When portions of two Wisconsin state agencies combined to form the Department of Children and Families (DCF), the IT staff had only five months to build the infrastructure for the new organization. Because workers in regional offices would access centralized applications over the wide area network, latency was a prime concern. We knew it would be challenging to provide users with a LAN-like experience across the WAN.
To combat latency and speed application performance, DCF decided to implement WAN optimization. We selected Riverbed Steelhead appliances after a proof-of-concept project because the equipment offered the best fit for our needs and environment.
We also deployed a VMware virtualized desktop infrastructure (VDI) to give users the look and feel of local applications. We deliver all services from our central data center in Madison via dedicated circuits. The only physical devices housed at the sites are optimization appliances, routers, switches, multifunction printers and computers. Agencies that are centralizing applications could benefit from WAN optimization. What follows are some tips and lessons learned from our experience deploying the technology.
Before installing the Riverbed appliances, we completed an onsite analysis to better understand the end-user experience. During this analysis we looked at application performance, the size and location of files, and LAN/WAN performance. Certain applications stood out more than others, specifically those that were housed in different data centers. With a requirement to manage services from a central location, it was apparent we also needed VDI. This would allow IT to support the environment from any location if needed.
Where do you want to see improvements? Identify the most critical applications or protocols traversing the WAN to target your optimization and deployment strategy. I recommend focusing on traffic such as Voice over IP, PC over IP, Secure Sockets Layer, quality of service and video. Learn how these types of protocols will be affected by your deployment.
In our environment, all services run across the WAN on a dedicated circuit back to a centrally located data center. As a result, we optimize everything we can, including print and HTTP traffic.
Our Steelhead appliances are configured in an “in path” deployment, in which all traffic passes through the appliance. Such an installation is fairly simple: In just a few minutes, I installed the appliances and connected them with the hardware at the branch sites. In the data center, all WAN traffic connects directly to the Steelhead appliances after the handoff from our routers. Both appliances sit directly in front of a pair of Cisco Nexus N7010 core switches. There is also an “out-of-path” deployment that sits to the side of the network. This requires a router or switch configuration to forward traffic to the optimization device.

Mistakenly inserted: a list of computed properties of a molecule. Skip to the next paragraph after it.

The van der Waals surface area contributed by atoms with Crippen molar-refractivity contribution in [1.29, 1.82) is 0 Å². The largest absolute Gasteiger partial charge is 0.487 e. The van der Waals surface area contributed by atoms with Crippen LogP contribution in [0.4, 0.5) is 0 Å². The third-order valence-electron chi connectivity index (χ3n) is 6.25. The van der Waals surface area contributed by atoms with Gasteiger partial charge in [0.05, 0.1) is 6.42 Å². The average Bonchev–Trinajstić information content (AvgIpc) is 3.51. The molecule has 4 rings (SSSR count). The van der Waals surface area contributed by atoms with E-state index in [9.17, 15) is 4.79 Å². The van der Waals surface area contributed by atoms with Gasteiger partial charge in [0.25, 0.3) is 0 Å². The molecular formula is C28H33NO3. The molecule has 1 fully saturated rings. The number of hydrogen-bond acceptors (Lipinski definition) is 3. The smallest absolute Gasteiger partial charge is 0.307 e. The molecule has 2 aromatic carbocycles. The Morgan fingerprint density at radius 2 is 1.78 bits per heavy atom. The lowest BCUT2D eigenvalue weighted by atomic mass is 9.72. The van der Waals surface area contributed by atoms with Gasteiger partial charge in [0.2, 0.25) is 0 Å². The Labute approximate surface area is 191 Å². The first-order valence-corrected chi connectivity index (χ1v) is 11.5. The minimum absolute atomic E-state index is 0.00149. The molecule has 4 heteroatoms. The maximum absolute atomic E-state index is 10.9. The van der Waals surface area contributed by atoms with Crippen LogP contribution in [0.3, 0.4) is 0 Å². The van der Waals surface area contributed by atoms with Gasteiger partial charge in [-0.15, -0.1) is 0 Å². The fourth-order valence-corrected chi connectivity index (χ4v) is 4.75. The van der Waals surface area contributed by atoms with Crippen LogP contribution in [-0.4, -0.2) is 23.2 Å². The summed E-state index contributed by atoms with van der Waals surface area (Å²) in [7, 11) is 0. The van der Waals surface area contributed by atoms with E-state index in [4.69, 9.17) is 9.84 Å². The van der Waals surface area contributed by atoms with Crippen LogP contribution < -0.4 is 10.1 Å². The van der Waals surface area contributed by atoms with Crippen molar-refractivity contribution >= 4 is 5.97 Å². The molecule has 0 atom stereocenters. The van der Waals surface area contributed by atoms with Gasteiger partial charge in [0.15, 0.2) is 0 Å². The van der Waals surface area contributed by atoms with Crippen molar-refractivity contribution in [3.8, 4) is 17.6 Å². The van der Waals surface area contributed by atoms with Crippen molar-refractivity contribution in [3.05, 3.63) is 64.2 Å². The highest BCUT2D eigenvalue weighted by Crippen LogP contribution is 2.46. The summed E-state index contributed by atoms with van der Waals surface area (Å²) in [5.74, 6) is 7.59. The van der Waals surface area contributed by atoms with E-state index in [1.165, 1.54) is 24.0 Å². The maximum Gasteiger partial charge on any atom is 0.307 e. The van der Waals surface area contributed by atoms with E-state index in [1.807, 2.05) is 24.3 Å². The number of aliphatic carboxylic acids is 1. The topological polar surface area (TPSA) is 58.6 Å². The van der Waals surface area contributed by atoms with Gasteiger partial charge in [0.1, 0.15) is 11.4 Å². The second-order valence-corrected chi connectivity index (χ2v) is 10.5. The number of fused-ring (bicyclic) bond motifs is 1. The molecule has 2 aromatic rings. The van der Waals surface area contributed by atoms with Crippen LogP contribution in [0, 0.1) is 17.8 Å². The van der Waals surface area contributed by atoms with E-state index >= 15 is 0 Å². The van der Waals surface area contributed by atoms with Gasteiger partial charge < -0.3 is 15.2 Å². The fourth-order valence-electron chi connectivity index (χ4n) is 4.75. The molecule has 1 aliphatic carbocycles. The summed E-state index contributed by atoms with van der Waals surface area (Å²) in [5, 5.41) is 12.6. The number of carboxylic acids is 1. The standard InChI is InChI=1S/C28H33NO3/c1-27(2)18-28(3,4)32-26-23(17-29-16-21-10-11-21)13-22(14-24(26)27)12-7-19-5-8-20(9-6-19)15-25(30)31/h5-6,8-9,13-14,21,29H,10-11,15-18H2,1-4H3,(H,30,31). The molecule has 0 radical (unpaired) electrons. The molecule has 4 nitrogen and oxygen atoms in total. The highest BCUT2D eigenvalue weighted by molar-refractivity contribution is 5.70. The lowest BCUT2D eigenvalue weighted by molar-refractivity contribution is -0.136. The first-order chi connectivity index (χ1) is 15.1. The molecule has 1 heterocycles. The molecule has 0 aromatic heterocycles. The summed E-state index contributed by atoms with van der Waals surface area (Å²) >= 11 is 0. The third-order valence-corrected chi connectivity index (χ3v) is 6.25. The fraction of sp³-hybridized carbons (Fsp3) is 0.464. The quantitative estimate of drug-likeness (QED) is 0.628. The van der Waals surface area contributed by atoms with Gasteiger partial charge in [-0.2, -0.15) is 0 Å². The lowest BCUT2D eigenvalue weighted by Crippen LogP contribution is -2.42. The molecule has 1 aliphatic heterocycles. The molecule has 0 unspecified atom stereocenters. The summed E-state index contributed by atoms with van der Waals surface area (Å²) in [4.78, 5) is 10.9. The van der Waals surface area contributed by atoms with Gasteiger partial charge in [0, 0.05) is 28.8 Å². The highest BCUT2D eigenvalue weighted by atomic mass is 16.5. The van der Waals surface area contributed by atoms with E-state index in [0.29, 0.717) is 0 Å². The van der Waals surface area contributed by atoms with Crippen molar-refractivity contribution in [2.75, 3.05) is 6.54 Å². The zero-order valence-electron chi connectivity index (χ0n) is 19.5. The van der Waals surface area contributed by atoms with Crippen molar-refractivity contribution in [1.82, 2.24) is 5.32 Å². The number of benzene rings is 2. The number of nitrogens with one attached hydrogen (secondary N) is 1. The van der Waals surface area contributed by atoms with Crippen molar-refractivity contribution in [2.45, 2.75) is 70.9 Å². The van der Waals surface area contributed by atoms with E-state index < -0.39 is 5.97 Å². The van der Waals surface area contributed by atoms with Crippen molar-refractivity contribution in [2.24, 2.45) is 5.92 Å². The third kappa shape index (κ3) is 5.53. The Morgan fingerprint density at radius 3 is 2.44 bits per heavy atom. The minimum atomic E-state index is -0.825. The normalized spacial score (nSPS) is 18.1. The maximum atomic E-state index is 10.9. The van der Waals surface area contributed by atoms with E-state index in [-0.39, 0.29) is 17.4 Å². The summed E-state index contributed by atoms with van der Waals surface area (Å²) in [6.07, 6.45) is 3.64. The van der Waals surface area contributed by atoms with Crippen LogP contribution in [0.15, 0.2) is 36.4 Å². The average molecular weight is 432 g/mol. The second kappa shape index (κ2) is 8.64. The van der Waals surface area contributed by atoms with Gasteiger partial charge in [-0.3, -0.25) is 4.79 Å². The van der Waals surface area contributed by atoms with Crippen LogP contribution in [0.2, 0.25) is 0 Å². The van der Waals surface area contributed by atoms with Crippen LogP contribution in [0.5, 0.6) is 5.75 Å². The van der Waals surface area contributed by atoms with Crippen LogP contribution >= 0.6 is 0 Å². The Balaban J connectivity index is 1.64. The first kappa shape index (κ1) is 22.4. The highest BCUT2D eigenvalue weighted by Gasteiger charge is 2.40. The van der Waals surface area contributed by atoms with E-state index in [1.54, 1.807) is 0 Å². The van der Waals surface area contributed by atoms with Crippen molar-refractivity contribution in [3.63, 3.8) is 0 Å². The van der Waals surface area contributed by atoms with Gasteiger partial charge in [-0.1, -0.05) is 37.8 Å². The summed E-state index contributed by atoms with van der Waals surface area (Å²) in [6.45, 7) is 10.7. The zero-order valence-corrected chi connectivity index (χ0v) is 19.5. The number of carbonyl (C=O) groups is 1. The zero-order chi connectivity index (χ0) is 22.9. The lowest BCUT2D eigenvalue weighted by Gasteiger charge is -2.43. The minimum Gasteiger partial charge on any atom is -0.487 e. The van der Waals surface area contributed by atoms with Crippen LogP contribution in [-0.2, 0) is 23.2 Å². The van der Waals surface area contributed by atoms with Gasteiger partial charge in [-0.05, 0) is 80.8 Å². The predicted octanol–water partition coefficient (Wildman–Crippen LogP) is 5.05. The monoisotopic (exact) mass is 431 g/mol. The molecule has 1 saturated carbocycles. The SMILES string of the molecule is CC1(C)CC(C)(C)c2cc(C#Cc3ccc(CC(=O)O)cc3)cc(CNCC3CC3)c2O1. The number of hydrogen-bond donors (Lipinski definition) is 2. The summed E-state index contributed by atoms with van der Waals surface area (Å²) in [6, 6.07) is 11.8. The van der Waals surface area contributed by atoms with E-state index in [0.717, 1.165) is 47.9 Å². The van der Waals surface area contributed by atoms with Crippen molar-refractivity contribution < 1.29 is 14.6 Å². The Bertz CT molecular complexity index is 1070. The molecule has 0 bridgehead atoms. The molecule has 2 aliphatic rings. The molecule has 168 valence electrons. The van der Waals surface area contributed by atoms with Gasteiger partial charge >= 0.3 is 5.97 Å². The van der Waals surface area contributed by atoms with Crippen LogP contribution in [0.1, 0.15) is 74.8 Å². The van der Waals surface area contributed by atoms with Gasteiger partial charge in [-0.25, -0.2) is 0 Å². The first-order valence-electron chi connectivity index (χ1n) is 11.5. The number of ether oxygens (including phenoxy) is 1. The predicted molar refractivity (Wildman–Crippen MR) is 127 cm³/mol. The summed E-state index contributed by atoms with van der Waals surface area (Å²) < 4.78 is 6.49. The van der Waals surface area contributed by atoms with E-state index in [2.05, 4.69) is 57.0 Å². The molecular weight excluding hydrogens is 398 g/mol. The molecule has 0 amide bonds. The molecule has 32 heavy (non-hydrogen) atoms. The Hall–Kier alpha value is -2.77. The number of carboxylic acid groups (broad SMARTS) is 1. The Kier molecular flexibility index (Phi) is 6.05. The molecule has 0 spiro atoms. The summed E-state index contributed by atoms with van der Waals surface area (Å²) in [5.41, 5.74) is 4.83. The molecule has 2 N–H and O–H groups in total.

Our current WAN optimization deployment consists of six Steelhead appliances: two in the data center, three in branch offices and one in a test environment. We plan to soon deploy seven more devices in remaining sites, focusing on those with six or more staff. Knowing the architectural design of your network will help identify where your head-end and branch office devices need to be deployed. Once those items are analyzed, consider these factors:
When deciding how many devices to deploy, you’ll want to scale according to your bandwidth and the number of connections between branch offices and the data center. Your vendor will have detailed deployment recommendations to cater to your environment.
Understanding WAN optimization hardware features and capabilities will allow you to get the most out of your investment. Many products offer additional features beyond optimization. For example, DCF leverages a VMware component that allows us to run local services on virtual machines on the optimization appliances. I have scaled our branch office Steelhead appliances to accommodate Windows 2008 R2 Servers for print and imaging services, which can be deployed and managed remotely.
During implementation we experienced minor network outages due to Layer 1 connections. I noticed that our WAN links were up just after port negotiations occurred. Our optimization hardware allowed us to swing the networks over before any configurations had been completed (which is where bypass mode comes in handy). Basic configurations can be completed prior to optimization, so you are able to configure IP addresses to manage the device from the network immediately.
Many protocols will be configured out of the box, while others need to be configured manually. Such configurations are generally referred to as rules. Setting up rules allows you to define which protocols will be optimized and place them in sequence by order of priority. We have set up various rules within the WAN optimization system, which specifically target priority applications and protocols on our appliances. These rules are configured to optimize traffic in order to maximize user performance.
One hardware feature we found very important was the ability to put the hardware in bypass mode. This allows you to simply turn off optimization at any time, which gives you the ability to rule out optimization as the root cause of a problem.
The Department of Children and Families experienced an immediate return on investment with our WAN optimization deployment. Once WAN optimization began, there was no question we would be able to reduce our WAN circuits. By scaling back, we are able to save money over the long term. Even so, this is just one benefit: The best return is that our branch offices operate across the WAN with LAN-like performance while all services are managed from a central data center.